By Zak Doffman
After last week’s controversial visit to Xinjiang by the head of the UN’s Counterterrorism Office, Beijing has responded to international concerns that such a trip was “inappropriate” by again claiming that the surveillance state in place to monitor the Muslim Uighur population is justified by the security context.
Russian diplomat Vladimir Voronkov was invited to the region by Beijing and reached a “broad consensus” during counter-terrorism discussions with Chinese Vice Foreign Minister Le Yucheng.
The U.S. responded by conveying “deep concerns” about the visit. Deputy Secretary of State John Sullivan told UN secretary-general António Guterres “such a visit is highly inappropriate in view of the unprecedented repression campaign underway in Xinjiang against Uighurs, ethnic Kazakhs, Kyrgyz, and other Muslims.”
A U.S. State Department statement added that “the UN’s topmost counterterrorism official is putting at risk the UN’s reputation and credibility on counterterrorism and human rights by lending credence to these false claims.”
Now Beijing has hit back, with government mouthpiece the Global Times claiming that “people will realize how precious the Xinjiang experience is if they compare the region to Chechnya, Afghanistan and Syria… While the West plays word games and a political game of ‘go’ on the Xinjiang question, the region’s governments at all levels are pursuing peace, stability and prosperity for all people living there. Time will prove the achievements of China’s governance in Xinjiang.”
A UN Security Council diplomat told Reuters that “China will, and is, actively saying that what they’re doing in Xinjiang is good terrorism prevention.”
And this was very much the theme of the Global Times response, which asserted that the region’s “vocational education and training centers,” otherwise known as internment camps, “are a helpful tryout of counter-terrorism and counter-extremism. People brainwashed by extreme thoughts can learn skills to help them return to society… These measures protect people living in Xinjiang from the dangers of terrorism, safeguard social stability and promote economic development.”
“The visit by Voronkov,” the diplomat told Reuters, “validates their narrative that this is a counterterrorism issue when we would see it more as a human rights issue… silence could be seen as implicit acceptance, at worst UN complicity.”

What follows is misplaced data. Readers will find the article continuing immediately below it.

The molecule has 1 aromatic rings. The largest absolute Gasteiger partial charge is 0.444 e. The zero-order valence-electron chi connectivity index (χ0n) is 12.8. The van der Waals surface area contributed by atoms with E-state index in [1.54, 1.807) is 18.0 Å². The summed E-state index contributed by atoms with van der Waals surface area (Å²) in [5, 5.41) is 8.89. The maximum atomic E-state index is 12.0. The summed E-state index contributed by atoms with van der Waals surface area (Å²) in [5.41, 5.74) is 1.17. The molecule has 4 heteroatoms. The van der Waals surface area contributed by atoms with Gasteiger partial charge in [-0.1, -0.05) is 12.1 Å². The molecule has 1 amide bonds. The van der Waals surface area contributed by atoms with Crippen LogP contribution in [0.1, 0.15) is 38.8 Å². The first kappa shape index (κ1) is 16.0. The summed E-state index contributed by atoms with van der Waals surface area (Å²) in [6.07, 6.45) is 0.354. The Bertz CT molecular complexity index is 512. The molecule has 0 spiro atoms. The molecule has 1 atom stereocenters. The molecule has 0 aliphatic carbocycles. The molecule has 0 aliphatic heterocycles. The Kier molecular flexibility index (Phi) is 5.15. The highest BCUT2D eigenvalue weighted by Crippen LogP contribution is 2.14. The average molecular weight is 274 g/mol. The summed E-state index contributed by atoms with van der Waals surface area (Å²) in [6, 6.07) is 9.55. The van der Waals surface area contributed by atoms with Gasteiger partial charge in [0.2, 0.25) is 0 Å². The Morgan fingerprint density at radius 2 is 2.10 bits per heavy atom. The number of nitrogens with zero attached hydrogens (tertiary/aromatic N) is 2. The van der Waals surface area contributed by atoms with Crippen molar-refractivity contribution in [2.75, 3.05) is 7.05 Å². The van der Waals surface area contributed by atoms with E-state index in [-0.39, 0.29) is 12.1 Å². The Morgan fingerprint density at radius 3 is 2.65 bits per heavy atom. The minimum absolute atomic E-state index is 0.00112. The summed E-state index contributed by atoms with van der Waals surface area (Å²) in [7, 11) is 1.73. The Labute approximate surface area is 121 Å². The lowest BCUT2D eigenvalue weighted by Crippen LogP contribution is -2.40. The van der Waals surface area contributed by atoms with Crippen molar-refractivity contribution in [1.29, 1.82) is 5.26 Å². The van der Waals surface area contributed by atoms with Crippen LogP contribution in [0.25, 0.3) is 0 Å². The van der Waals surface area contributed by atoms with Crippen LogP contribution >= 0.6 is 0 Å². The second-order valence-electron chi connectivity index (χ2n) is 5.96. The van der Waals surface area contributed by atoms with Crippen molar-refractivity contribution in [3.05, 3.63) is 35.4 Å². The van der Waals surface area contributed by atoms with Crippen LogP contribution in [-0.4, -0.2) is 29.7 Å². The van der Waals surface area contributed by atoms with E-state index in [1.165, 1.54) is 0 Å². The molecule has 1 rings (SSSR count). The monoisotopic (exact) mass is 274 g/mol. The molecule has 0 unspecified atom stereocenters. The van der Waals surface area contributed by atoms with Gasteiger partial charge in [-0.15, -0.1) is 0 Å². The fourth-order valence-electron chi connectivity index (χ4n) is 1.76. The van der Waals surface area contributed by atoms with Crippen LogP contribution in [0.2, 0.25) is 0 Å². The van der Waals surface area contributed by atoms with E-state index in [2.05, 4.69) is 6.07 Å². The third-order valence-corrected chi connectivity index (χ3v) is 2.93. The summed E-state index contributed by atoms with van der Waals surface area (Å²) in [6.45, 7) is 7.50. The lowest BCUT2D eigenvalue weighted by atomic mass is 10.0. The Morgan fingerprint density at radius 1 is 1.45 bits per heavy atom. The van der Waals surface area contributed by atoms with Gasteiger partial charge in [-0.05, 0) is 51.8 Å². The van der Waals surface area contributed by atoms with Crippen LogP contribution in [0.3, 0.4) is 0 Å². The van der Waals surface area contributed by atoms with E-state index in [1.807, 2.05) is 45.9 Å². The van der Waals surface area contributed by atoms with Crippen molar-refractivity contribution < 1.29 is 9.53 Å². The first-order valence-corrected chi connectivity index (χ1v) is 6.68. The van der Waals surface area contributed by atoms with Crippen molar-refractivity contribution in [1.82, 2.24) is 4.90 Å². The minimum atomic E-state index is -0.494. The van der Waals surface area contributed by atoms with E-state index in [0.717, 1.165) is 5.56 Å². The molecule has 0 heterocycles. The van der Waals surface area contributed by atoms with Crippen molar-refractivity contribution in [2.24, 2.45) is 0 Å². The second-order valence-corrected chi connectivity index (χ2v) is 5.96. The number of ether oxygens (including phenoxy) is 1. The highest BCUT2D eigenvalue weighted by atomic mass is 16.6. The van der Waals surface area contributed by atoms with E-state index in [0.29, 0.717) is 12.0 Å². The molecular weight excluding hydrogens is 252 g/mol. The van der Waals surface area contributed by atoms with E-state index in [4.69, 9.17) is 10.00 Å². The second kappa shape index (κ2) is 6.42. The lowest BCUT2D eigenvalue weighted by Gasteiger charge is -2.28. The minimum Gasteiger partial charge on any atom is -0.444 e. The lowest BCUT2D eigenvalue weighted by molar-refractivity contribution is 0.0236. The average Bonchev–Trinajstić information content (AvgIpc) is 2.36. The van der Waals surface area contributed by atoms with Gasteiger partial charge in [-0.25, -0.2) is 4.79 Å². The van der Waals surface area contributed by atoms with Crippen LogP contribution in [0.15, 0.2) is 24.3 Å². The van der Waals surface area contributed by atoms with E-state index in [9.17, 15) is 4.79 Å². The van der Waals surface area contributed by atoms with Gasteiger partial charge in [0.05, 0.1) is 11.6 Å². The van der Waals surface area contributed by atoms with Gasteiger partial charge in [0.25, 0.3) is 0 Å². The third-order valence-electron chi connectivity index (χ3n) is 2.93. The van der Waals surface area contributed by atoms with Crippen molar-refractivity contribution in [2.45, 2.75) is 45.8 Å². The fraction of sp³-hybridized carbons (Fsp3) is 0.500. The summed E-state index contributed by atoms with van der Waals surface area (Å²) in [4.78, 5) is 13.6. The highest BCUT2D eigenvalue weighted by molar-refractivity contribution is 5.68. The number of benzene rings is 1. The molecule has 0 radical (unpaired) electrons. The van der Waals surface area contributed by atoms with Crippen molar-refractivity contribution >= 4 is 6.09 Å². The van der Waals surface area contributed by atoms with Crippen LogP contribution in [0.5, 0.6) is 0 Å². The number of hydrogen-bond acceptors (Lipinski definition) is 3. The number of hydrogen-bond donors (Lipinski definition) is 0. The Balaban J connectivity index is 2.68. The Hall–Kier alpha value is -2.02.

The Xinjiang rhetoric has materially increased between Washington and Beijing this year, with a U.S. official even likening the region’s detention centers to concentration camps. Randall Schriver, Assistant Secretary of Defense for Indo-Pacific Security, told reporters such terminology was “appropriate,” given “the magnitude of the detention – [with] at least a million but likely closer to three million citizens out of a population of about ten million, so a very significant portion of the population.”
A Chinese government spokesperson attacked those comments as “gross interference in China’s internal affairs… Once again, we urge the relevant U.S. individual to respect the fact, abandon bias, exercise prudence in words and deeds, stop interfering in China’s domestic affairs and earnestly contribute to mutual trust and cooperation between us.”
The latest response is more attack-minded and comes at a time when U.S. foreign policy in the Middle East is headline news given the building tensions with Iran.
“The U.S. counter-terrorism tool is to go to war in Afghanistan and the Middle East at cost of a shocking number of innocent lives,” opined the Global Times. “That’s why the U.S. and other Western countries should learn from Xinjiang’s experience. Accusing counter-terrorism activities in Xinjiang of harming human rights is disrespecting the lives of people there. They humiliate the lofty concept of human rights… Counter-terrorism is a global challenge. The situation in Xinjiang has fundamentally improved with a large amount of work but relatively small social cost.”